As a longtime Bob Dylan apologist and lifelong Jackson Browne detractor, I'm deeply pained to acknowledge the truth- Jackson's Browne's performance Sunday at Starlight Theater was far superior to Bob Dylan's effort Saturday on the same stage.
While under Dylan's spell Saturday, I convinced myself that I was actually enjoying the burly blues settings that haphazardly framed Dylan's songs. It was fun not recognizing a rendition "Ballad of Hollis Brown" until the song was almost over. Right? (Here's same-show fan footage and here's a proper review.)
I'd rather listen to Dylan's Saved than Browne's Running on Empty. At least that's what I'd always thought. "Take It Easy"? No thanks. Several people have tried to help me overcome my aversion to Browne. A friend in Amarillo even made a mix tape for me years ago.
The tape didn't work. But Sunday's show did what the tape could not. I'm finally converted. Browne's sterling performance was undeniably excellent. The presence of David Lindley helped, as did the sweltering heat. It was too hot to move, so I immersed myself in songs like "Late for the Sky." Imagine my surprise when I discovered that I loved them. (Here's same-show fan footage and here's a proper review.)
I'm not completely cured. I've seen Dylan almost ten times and as long as his never ending tour continues, I'll still throw good money after bad to see him. But the next time I hear "Doctor My Eyes" I'll tear up rather than roll 'em.
Brooks & Dunn and Gary Allan drew about 15,000 people to the Sprint Center last Friday. Here's my review.
Wayward Blog reports that Kansas City rapper JP Tha Mex was killed over the weekend.
Salina's Analogue Productions is referenced in a New York Times article about jazz reissues on vinyl.
Kansas City Click: Primus and Gogol Bordello play the Uptown Theater on Tuesday.
Friday, August 06, 2010
Maybe it's because I don't touch marijuana. Perhaps it's because I bought Survival while Bob Marley was still alive. Or maybe it's because I still willfully endure "reggae time" to catch the likes of Lee "Scratch" Perry and Barrington Levy perform live. Whatever the reason, one of my most grating pet peeves is spotting a stoner wearing a Bob Marley t-shirt. The dude probably loves Marley's music- who doesn't?- but in all likelihood he mostly identifies with Marley's use of marijuana.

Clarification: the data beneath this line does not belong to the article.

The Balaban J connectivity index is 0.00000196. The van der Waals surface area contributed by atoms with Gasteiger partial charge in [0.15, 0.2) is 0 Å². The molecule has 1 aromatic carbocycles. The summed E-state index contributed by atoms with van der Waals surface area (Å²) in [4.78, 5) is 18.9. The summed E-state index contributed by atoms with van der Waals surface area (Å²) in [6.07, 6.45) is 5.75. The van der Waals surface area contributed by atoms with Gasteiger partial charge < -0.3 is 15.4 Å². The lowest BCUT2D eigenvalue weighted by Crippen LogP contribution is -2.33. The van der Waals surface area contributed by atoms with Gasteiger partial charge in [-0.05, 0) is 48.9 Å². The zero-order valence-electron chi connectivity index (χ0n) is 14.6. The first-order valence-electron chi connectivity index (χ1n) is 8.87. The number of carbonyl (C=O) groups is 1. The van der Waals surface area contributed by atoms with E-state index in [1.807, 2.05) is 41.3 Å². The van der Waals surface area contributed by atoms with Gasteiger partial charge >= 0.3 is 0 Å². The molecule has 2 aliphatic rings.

Accordingly, acts like Cypress Hill, Kottonmouth Kings and Pepper that go out of their way to affiliate themselves with marijuana annoy me. I don't care how much people smoke- I'm just not terribly interested in hearing about it. Grow up already.
Still, I complied when a publicist for smoke-oriented Slightly Stoopid recently asked for my mailing address. I'm glad I did. The band is much better than I thought. In terms of sixth-generation American reggae bands, I'll take Slightly Stoopid over 311 or Sublime. At their best, they're as good as Tim Armstrong's work in the same vein.
Reggae aficionados will never mistake Slightly Stoopid's version for the real thing, but it's not bad. Not bad at all. Chronchitis (ugh!) is the solid album that convinced me that the band is more than a dopey gimmick act. Just listen- please don't watch, but listen- to "2am" to hear for yourself. Slightly Stoopid is in the midst of their "Cauzin' Vapors: Legalize It 2010 Tour" (ugh!) with Cypress Hill. They stop in Kansas City on Thursday, August 12.
Oh, one more thing. The publicist sent me the large-size t-shirt pictured above. I'd keep it for myself if I was ten pounds slimmer. The first person to ask for it at happyinbag(at)gmail.com can have it. I'll either mail it to the winner or hand it to him/her in person.
I finally got around to catching Soft Reeds live last night. I'm very impressed.
Tech N9ne's The Gates Mixed Plate entered Billboard's Top 200 album chart at #13 and the R&B/Hip Hop album chart at #5.
Kansas City Click: Savoy Brown brings the boogie to Knuckleheads on Friday.
Saturday presents mind-bogglingly tough choices for concertgoers, but Bob Dylan's in town, so I'm obligated to mention his return to Starlight Theater. Here's rough fan footage from Wednesday's show in Austin.
Sprint Center hosts Wisin y Yandel on Sunday.
Wednesday, August 04, 2010
Video of Los Lobos performing "Cinnamon Girl" (just because I like it)
Los Lobos was once my favorite band. These days Los Lobos is just my favorite jam band. During Los Lobos' amazing run from 1982 to 1992, they could do no wrong. And even now they couldn't make a bad album if they tried. Unfortunately, parts of Tin Can Trust sound as if they actually toyed with that notion. Their live rendition of the Grateful Dead's "Bertha" used to be so fun partly because it served as a brief respite from their own superior songs. The Dead's "West L.A. Fadeaway" is actually one of the better tracks on Tin Can Trust. But who am I kidding? Even if they're not what they used to be, I'll always love these guys. And I'm sure I'll still be playing Tin Can Trust twenty years hence.
I reviewed the debut album by Alaturka at Plastic Sax.
I still don't know if the person who died at Monday's Warped Tour in Bonner Springs, Kansas, was one of the people I saw pass out in the extreme heat. Here's my review of the music.
Here's ECM's audio player for the new album by bandoneonist Dino Saluzzi. Magnificent!
Mitch Jayne of Missouri bluegrass legends The Dillards has died. He was 80.
Mitch Miller died July 31. Ahem...
Kansas City Click: The New Vintage Big Band performs Wednesday at B.B.'s Lawnside BBQ.
Mouth is one of many bands performing at The Pitch's showcase Thursday in Westport.
(Original image by There Stands the Glass.)